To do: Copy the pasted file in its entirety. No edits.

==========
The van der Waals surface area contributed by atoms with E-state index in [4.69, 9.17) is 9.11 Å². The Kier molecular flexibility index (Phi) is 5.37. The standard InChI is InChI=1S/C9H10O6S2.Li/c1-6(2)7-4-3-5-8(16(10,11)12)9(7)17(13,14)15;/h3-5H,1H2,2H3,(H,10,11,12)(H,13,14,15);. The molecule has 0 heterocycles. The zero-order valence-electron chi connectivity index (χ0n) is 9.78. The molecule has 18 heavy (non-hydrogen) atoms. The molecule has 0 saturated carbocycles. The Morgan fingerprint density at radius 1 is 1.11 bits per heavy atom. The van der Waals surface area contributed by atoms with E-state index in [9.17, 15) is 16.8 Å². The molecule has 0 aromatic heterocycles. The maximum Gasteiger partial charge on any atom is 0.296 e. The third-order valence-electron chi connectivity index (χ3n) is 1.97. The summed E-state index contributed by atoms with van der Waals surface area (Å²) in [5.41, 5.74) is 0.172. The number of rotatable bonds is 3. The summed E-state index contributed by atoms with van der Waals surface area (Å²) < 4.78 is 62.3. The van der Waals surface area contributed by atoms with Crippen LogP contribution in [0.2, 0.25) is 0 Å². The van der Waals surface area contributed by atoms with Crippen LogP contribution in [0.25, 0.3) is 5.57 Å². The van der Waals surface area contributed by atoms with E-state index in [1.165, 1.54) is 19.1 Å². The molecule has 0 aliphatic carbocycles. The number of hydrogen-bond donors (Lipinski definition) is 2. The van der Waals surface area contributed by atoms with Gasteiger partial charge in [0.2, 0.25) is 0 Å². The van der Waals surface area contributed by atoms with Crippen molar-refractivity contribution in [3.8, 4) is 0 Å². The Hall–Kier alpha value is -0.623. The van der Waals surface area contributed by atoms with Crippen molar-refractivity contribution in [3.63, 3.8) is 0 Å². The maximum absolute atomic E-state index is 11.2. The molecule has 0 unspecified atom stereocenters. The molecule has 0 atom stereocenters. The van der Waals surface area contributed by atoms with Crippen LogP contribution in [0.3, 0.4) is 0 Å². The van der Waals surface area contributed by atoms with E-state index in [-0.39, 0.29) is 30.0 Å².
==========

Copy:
The van der Waals surface area contributed by atoms with E-state index in [4.69, 9.17) is 9.11 Å². The Kier molecular flexibility index (Phi) is 5.37. The standard InChI is InChI=1S/C9H10O6S2.Li/c1-6(2)7-4-3-5-8(16(10,11)12)9(7)17(13,14)15;/h3-5H,1H2,2H3,(H,10,11,12)(H,13,14,15);. The molecule has 0 heterocycles. The zero-order valence-electron chi connectivity index (χ0n) is 9.78. The molecule has 18 heavy (non-hydrogen) atoms. The molecule has 0 saturated carbocycles. The Morgan fingerprint density at radius 1 is 1.11 bits per heavy atom. The van der Waals surface area contributed by atoms with E-state index in [9.17, 15) is 16.8 Å². The molecule has 0 aromatic heterocycles. The maximum Gasteiger partial charge on any atom is 0.296 e. The third-order valence-electron chi connectivity index (χ3n) is 1.97. The summed E-state index contributed by atoms with van der Waals surface area (Å²) in [5.41, 5.74) is 0.172. The number of rotatable bonds is 3. The summed E-state index contributed by atoms with van der Waals surface area (Å²) < 4.78 is 62.3. The van der Waals surface area contributed by atoms with Crippen LogP contribution in [0.2, 0.25) is 0 Å². The van der Waals surface area contributed by atoms with Crippen LogP contribution in [0.25, 0.3) is 5.57 Å². The van der Waals surface area contributed by atoms with E-state index in [1.165, 1.54) is 19.1 Å². The molecule has 0 aliphatic carbocycles. The number of hydrogen-bond donors (Lipinski definition) is 2. The van der Waals surface area contributed by atoms with Gasteiger partial charge in [0.2, 0.25) is 0 Å². The van der Waals surface area contributed by atoms with Crippen molar-refractivity contribution in [3.8, 4) is 0 Å². The Hall–Kier alpha value is -0.623. The van der Waals surface area contributed by atoms with Crippen molar-refractivity contribution in [3.63, 3.8) is 0 Å². The maximum absolute atomic E-state index is 11.2. The molecule has 0 unspecified atom stereocenters. The molecule has 0 atom stereocenters. The van der Waals surface area contributed by atoms with Crippen LogP contribution in [0.3, 0.4) is 0 Å². The van der Waals surface area contributed by atoms with E-state index in [-0.39, 0.29) is 30.0 Å².